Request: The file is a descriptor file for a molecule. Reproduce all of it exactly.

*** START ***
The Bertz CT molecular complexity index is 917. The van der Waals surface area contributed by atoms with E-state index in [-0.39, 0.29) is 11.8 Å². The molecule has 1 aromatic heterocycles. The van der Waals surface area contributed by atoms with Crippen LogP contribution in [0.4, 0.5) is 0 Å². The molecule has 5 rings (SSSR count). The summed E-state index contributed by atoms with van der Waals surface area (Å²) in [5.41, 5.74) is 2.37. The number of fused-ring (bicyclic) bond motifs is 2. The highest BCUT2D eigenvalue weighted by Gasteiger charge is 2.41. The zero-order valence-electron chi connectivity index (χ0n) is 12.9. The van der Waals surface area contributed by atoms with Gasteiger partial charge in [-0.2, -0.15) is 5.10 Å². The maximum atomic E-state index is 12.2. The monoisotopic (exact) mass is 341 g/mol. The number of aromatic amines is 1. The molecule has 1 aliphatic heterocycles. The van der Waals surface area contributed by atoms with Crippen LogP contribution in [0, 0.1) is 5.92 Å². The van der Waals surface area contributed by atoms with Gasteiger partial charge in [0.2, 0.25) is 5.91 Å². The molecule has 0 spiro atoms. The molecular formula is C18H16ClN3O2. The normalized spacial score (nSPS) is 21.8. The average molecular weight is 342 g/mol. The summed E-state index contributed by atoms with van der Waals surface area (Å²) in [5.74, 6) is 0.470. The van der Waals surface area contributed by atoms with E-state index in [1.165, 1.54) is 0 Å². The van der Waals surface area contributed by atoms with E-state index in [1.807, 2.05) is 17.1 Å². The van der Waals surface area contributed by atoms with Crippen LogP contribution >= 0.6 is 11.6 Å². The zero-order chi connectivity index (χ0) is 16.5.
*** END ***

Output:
The Bertz CT molecular complexity index is 917. The van der Waals surface area contributed by atoms with E-state index in [-0.39, 0.29) is 11.8 Å². The molecule has 1 aromatic heterocycles. The van der Waals surface area contributed by atoms with Crippen LogP contribution in [0.4, 0.5) is 0 Å². The molecule has 5 rings (SSSR count). The summed E-state index contributed by atoms with van der Waals surface area (Å²) in [5.41, 5.74) is 2.37. The number of fused-ring (bicyclic) bond motifs is 2. The highest BCUT2D eigenvalue weighted by Gasteiger charge is 2.41. The zero-order valence-electron chi connectivity index (χ0n) is 12.9. The van der Waals surface area contributed by atoms with Gasteiger partial charge in [-0.2, -0.15) is 5.10 Å². The maximum atomic E-state index is 12.2. The monoisotopic (exact) mass is 341 g/mol. The number of aromatic amines is 1. The molecule has 1 aliphatic heterocycles. The van der Waals surface area contributed by atoms with Crippen LogP contribution in [0, 0.1) is 5.92 Å². The van der Waals surface area contributed by atoms with Gasteiger partial charge in [0.2, 0.25) is 5.91 Å². The molecule has 0 spiro atoms. The molecular formula is C18H16ClN3O2. The normalized spacial score (nSPS) is 21.8. The average molecular weight is 342 g/mol. The summed E-state index contributed by atoms with van der Waals surface area (Å²) in [5.74, 6) is 0.470. The van der Waals surface area contributed by atoms with E-state index in [1.165, 1.54) is 0 Å². The van der Waals surface area contributed by atoms with E-state index in [1.807, 2.05) is 17.1 Å². The van der Waals surface area contributed by atoms with Crippen LogP contribution >= 0.6 is 11.6 Å². The zero-order chi connectivity index (χ0) is 16.5.